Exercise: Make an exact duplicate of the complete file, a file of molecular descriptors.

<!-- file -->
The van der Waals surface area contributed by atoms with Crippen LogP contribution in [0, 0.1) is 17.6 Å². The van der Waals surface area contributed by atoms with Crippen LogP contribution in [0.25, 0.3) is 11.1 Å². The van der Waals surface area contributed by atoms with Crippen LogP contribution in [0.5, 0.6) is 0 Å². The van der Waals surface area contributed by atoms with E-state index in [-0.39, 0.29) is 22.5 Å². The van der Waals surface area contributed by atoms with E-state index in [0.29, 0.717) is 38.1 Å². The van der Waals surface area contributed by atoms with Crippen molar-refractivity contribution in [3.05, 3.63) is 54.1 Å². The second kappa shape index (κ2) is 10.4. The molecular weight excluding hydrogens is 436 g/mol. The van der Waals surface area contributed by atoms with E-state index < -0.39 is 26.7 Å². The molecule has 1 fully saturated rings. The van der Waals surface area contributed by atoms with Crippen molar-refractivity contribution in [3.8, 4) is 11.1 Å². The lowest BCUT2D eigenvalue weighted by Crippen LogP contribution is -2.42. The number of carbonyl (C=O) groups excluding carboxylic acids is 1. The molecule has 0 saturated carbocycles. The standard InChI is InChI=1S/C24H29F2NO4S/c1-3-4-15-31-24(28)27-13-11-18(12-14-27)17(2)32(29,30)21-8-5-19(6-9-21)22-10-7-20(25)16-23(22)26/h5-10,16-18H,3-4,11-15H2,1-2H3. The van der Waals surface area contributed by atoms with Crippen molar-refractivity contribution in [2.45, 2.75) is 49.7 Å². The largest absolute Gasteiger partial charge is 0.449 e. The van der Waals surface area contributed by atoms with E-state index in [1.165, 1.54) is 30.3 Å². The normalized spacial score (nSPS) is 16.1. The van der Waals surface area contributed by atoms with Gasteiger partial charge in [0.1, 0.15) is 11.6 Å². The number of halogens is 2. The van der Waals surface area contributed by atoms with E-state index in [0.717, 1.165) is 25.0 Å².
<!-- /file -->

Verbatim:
The van der Waals surface area contributed by atoms with Crippen LogP contribution in [0, 0.1) is 17.6 Å². The van der Waals surface area contributed by atoms with Crippen LogP contribution in [0.25, 0.3) is 11.1 Å². The van der Waals surface area contributed by atoms with Crippen LogP contribution in [0.5, 0.6) is 0 Å². The van der Waals surface area contributed by atoms with E-state index in [-0.39, 0.29) is 22.5 Å². The van der Waals surface area contributed by atoms with E-state index in [0.29, 0.717) is 38.1 Å². The van der Waals surface area contributed by atoms with Crippen molar-refractivity contribution in [3.05, 3.63) is 54.1 Å². The second kappa shape index (κ2) is 10.4. The molecular weight excluding hydrogens is 436 g/mol. The van der Waals surface area contributed by atoms with E-state index < -0.39 is 26.7 Å². The molecule has 1 fully saturated rings. The van der Waals surface area contributed by atoms with Crippen molar-refractivity contribution in [3.8, 4) is 11.1 Å². The lowest BCUT2D eigenvalue weighted by Crippen LogP contribution is -2.42. The number of carbonyl (C=O) groups excluding carboxylic acids is 1. The molecule has 0 saturated carbocycles. The standard InChI is InChI=1S/C24H29F2NO4S/c1-3-4-15-31-24(28)27-13-11-18(12-14-27)17(2)32(29,30)21-8-5-19(6-9-21)22-10-7-20(25)16-23(22)26/h5-10,16-18H,3-4,11-15H2,1-2H3. The van der Waals surface area contributed by atoms with Crippen molar-refractivity contribution in [2.45, 2.75) is 49.7 Å². The largest absolute Gasteiger partial charge is 0.449 e. The van der Waals surface area contributed by atoms with E-state index in [1.165, 1.54) is 30.3 Å². The normalized spacial score (nSPS) is 16.1. The van der Waals surface area contributed by atoms with Gasteiger partial charge in [0.1, 0.15) is 11.6 Å². The number of halogens is 2. The van der Waals surface area contributed by atoms with E-state index in [0.717, 1.165) is 25.0 Å².